9

The American Heart Association no longer condemns eggs in its guidelines. But it does recommend that people limit themselves to 300 milligrams of cholesterol daily (a single egg has about 200 milligrams of cholesterol, as well as a mix of saturated and unsaturated fats, including the monounsaturated kind found in olive oil). The federal government, in its ...


6

Levels generally increase until the ages of 50-60, then fall. In children, levels of LDL and HDL generally either rise or fall monotonically (i.e. continuously) over childhood; see Dai et al. (2009). LDL-C was found to decrease in both genders, while HDL-C was found to increase in girls and fluctuate in boys. The NIH says of adults Blood cholesterol ...


5

The NHS page you linked to does quite a good job of explaining why the study that puts forward the claim that there isn't a link doesn't actually quite say that with any degree of certainty. They are a bit wishy-washy about it and the British Heart Foundation takes a somewhat tougher stance LDL cholesterol (LDL-C), along with other types of cholesterol are ...


5

The mentioned paper has been published in BMJ Open in 2015: The Association Between Low-Density Lipoprotein Cholesterol and Mortality in the Elderly. A systematic review. The NHS article mentions the limitations of the review: only participants older than 60 years were included, only LDL (but not HDL) cholesterol was investigated, the effect of statins (...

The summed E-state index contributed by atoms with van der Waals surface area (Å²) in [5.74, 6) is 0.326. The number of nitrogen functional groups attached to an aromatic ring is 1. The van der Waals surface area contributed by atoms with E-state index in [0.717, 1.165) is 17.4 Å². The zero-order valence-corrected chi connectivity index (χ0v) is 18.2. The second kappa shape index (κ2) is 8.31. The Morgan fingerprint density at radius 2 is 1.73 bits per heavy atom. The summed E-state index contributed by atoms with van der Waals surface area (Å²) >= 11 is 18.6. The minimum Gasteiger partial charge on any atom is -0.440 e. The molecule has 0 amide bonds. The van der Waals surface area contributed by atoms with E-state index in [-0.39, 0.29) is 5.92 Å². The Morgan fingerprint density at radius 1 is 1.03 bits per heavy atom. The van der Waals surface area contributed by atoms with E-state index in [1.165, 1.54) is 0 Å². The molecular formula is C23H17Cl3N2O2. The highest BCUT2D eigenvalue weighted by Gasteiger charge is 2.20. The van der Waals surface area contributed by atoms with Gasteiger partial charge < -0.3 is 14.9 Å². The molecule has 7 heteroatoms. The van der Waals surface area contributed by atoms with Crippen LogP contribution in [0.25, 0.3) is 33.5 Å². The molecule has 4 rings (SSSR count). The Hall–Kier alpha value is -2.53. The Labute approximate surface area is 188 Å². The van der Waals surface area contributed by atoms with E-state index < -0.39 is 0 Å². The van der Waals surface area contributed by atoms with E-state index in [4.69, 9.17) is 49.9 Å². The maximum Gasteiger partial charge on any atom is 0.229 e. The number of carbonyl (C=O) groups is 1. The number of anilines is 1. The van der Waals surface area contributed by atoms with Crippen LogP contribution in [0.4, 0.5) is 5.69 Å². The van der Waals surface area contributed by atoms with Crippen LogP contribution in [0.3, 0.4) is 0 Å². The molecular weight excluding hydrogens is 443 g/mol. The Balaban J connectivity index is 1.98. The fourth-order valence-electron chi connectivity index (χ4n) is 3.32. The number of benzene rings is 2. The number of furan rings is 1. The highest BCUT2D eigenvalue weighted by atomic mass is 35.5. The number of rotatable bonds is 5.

4

The current outlook is: Dietary cholesterol is largely a non-issue still overburdened with much anxiety and even hysteria. While certain levels and ratios of "blood cholesterol" (different lipoproteins, triglycerides etc.) are still treated as indicators of possible trouble that may call for intervention, that intervention is likely pharmacological ...


4

Some of the oils in coffee (terpenes, in particular kahweol and cafestol) are believed to be the source of its effect on cholesterol.[1, 2, 3, 4] There are two ways to cut down on intake of cholesterol-influencing terpenes: Switch to filtered coffee. The terpenes are mostly retained in the paper filter instead of going into your drink. At the same time, ...


4

In the following, I assume you meant total cholesterol and not HDL or LDL-cholesterol. Low cholesterol can be found in some rare genetic diseases, and in people affected by other illnesses. For example, hyperthyroidism will cause low cholesterol because it fastens the metabolism and increases the use of lipids in general. Any illness that involves ...


4

According to a couple of systematic reviews of studies, there is insufficient evidence about the lowering effect of vitamin D on blood cholesterol levels. Vitamin D, Evidence Mayo Clinic (data from Natural Standard Research Collaboration) Many studies have looked at the effects of vitamin D alone or in combination with other agents for high cholesterol,...


4